Public Policy Editor
Pilot studies of clinical outcome indicators - showing how well hospitals treat patients, not just how quickly - may well begin next year, Alan Langlands, chief executive of the National Health Service, said yesterday.
His disclosure came as Virginia Bottomley, in her last press conference as Secretary of State for Health, defended yesterday's second league tables of hospital performance from criticism from doctors and nurses.
The tables include measures of waiting times for treatment and out-patient appointments, how quickly patients are seen in outpatient clinics and assessed on arrival at casualty, and what proportion of certain operations are performed as day cases. They addressed, she said, the NHS's "weakest area". In terms of cost and quality, the NHS excelled, she said. But "the timeliness of response" was the biggest area of complaint.
Critics argued that patients have no real choice over going to Bury or Burton NHS Trust - the best peformers on the limited measures used - rather than Addenbrooke's or St James's, two of the worst, and that comparing the performance of a huge teaching hospital like Addenbrooke's to the much more limited care provided by the tiny Dorset Health Care Trust was meaningless.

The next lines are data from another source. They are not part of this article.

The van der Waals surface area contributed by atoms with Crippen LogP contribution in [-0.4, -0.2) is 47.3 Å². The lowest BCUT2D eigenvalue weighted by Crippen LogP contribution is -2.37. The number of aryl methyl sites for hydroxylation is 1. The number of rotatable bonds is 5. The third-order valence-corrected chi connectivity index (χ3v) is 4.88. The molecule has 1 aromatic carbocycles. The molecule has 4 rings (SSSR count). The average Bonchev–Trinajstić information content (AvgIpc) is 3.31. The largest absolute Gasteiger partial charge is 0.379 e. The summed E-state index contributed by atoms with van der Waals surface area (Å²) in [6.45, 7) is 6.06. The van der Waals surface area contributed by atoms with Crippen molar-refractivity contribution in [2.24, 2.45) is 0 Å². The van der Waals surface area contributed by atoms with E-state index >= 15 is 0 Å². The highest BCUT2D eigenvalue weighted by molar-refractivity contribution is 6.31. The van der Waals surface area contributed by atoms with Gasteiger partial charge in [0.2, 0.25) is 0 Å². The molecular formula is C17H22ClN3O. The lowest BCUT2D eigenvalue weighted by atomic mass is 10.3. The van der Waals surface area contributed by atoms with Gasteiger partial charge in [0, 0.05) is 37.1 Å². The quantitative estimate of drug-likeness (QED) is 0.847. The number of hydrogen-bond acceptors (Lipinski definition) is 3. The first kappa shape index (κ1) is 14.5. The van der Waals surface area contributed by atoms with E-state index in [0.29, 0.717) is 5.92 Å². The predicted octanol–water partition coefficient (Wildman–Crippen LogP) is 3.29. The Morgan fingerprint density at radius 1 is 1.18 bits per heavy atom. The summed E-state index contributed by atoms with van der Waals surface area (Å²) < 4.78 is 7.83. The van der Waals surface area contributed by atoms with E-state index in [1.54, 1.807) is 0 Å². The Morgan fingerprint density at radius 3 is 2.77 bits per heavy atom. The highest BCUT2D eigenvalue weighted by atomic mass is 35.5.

Mrs Bottomley argued that hospitals and their managers would compare like with like. In key areas - assessment within five minutes in casualty and patients seen within 30 minutes of appointment - there were measurable improvements from last year.
"We have seen in virtually every trust improvements in waiting times and standards."
She conceded, however, that clinical outcomes - meaures of how well patients are treated - were at least as important.
Scotland has already published death rates, showing, for example that a coronary admitted to the West General hospital in Glasgow has only half the chance of dying within 30 days than if admitted to the Fife Healthcare NHS Trust.
But Mr Langlands said England was less interested in publishing death rates - partly because England lacks the record-linkage system which makes that an easier task in Scotland. Instead Sir Kenneth Calman, the Chief Medical Officer, is discussing other clinical outcome indicators with the medical Royal Colleges, and unpublished pilot studies will be launched, possibly next year.
Items being examined included recurrence of hernias after operations, readmission rates and wound infection rates.
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